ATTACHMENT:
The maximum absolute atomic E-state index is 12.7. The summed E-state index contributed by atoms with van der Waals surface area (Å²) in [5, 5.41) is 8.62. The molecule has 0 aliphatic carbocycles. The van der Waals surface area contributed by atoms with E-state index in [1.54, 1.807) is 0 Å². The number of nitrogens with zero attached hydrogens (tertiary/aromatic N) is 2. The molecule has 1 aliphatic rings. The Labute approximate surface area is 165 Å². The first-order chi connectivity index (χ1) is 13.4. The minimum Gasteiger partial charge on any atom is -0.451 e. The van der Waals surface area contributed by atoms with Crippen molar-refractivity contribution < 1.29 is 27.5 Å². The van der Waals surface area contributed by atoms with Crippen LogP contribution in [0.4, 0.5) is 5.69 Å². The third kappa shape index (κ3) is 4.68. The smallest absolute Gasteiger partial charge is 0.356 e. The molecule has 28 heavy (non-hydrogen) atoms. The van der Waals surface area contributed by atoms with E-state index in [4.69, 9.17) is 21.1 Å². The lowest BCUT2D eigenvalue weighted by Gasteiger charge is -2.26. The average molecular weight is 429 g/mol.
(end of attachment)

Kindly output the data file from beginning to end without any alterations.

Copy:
The maximum absolute atomic E-state index is 12.7. The summed E-state index contributed by atoms with van der Waals surface area (Å²) in [5, 5.41) is 8.62. The molecule has 0 aliphatic carbocycles. The van der Waals surface area contributed by atoms with E-state index in [1.54, 1.807) is 0 Å². The number of nitrogens with zero attached hydrogens (tertiary/aromatic N) is 2. The molecule has 1 aliphatic rings. The Labute approximate surface area is 165 Å². The first-order chi connectivity index (χ1) is 13.4. The minimum Gasteiger partial charge on any atom is -0.451 e. The van der Waals surface area contributed by atoms with Crippen molar-refractivity contribution < 1.29 is 27.5 Å². The van der Waals surface area contributed by atoms with Crippen LogP contribution in [0.4, 0.5) is 5.69 Å². The third kappa shape index (κ3) is 4.68. The smallest absolute Gasteiger partial charge is 0.356 e. The molecule has 28 heavy (non-hydrogen) atoms. The van der Waals surface area contributed by atoms with E-state index in [4.69, 9.17) is 21.1 Å². The lowest BCUT2D eigenvalue weighted by Gasteiger charge is -2.26. The average molecular weight is 429 g/mol.